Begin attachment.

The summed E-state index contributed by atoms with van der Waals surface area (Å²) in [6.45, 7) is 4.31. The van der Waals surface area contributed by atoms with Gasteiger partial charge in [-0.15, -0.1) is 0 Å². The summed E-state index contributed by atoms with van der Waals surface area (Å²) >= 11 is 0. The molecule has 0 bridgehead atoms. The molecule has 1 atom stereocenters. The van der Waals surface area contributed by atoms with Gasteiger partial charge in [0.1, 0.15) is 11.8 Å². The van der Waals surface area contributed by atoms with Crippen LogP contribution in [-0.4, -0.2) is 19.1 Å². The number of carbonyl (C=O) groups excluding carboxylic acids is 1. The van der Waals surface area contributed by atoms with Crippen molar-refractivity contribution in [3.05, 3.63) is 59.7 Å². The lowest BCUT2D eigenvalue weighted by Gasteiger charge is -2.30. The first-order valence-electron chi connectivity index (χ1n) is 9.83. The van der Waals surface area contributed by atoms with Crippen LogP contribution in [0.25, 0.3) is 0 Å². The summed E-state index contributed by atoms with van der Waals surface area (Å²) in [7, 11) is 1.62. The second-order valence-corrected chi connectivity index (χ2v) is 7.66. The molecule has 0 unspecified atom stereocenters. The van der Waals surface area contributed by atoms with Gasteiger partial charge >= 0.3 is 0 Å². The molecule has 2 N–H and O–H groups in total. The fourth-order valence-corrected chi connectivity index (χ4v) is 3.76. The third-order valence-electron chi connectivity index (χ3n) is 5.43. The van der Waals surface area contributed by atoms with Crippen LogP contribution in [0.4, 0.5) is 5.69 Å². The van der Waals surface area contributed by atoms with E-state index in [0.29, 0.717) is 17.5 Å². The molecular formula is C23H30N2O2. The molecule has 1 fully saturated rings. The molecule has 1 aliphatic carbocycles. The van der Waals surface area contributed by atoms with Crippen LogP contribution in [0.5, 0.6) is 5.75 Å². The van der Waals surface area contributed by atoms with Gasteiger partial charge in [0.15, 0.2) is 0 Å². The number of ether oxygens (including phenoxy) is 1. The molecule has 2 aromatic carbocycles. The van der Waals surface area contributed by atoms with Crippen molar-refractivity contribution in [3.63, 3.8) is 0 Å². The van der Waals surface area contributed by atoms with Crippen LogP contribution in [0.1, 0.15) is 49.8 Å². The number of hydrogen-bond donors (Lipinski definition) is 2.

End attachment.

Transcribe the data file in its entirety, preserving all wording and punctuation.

The summed E-state index contributed by atoms with van der Waals surface area (Å²) in [6.45, 7) is 4.31. The van der Waals surface area contributed by atoms with Gasteiger partial charge in [-0.15, -0.1) is 0 Å². The summed E-state index contributed by atoms with van der Waals surface area (Å²) >= 11 is 0. The molecule has 0 bridgehead atoms. The molecule has 1 atom stereocenters. The van der Waals surface area contributed by atoms with Gasteiger partial charge in [0.1, 0.15) is 11.8 Å². The van der Waals surface area contributed by atoms with Crippen LogP contribution in [-0.4, -0.2) is 19.1 Å². The number of carbonyl (C=O) groups excluding carboxylic acids is 1. The van der Waals surface area contributed by atoms with Crippen molar-refractivity contribution in [3.05, 3.63) is 59.7 Å². The lowest BCUT2D eigenvalue weighted by Gasteiger charge is -2.30. The first-order valence-electron chi connectivity index (χ1n) is 9.83. The van der Waals surface area contributed by atoms with Crippen LogP contribution in [0.25, 0.3) is 0 Å². The summed E-state index contributed by atoms with van der Waals surface area (Å²) in [7, 11) is 1.62. The second-order valence-corrected chi connectivity index (χ2v) is 7.66. The molecule has 0 unspecified atom stereocenters. The van der Waals surface area contributed by atoms with Gasteiger partial charge >= 0.3 is 0 Å². The molecule has 2 N–H and O–H groups in total. The fourth-order valence-corrected chi connectivity index (χ4v) is 3.76. The third-order valence-electron chi connectivity index (χ3n) is 5.43. The van der Waals surface area contributed by atoms with Crippen LogP contribution in [0.4, 0.5) is 5.69 Å². The van der Waals surface area contributed by atoms with E-state index in [0.29, 0.717) is 17.5 Å². The molecular formula is C23H30N2O2. The molecule has 1 fully saturated rings. The molecule has 1 aliphatic carbocycles. The van der Waals surface area contributed by atoms with Crippen LogP contribution in [0.5, 0.6) is 5.75 Å². The van der Waals surface area contributed by atoms with Gasteiger partial charge in [0.15, 0.2) is 0 Å². The number of ether oxygens (including phenoxy) is 1. The molecule has 2 aromatic carbocycles. The van der Waals surface area contributed by atoms with Crippen molar-refractivity contribution in [3.63, 3.8) is 0 Å². The van der Waals surface area contributed by atoms with Crippen LogP contribution in [0.1, 0.15) is 49.8 Å². The number of hydrogen-bond donors (Lipinski definition) is 2.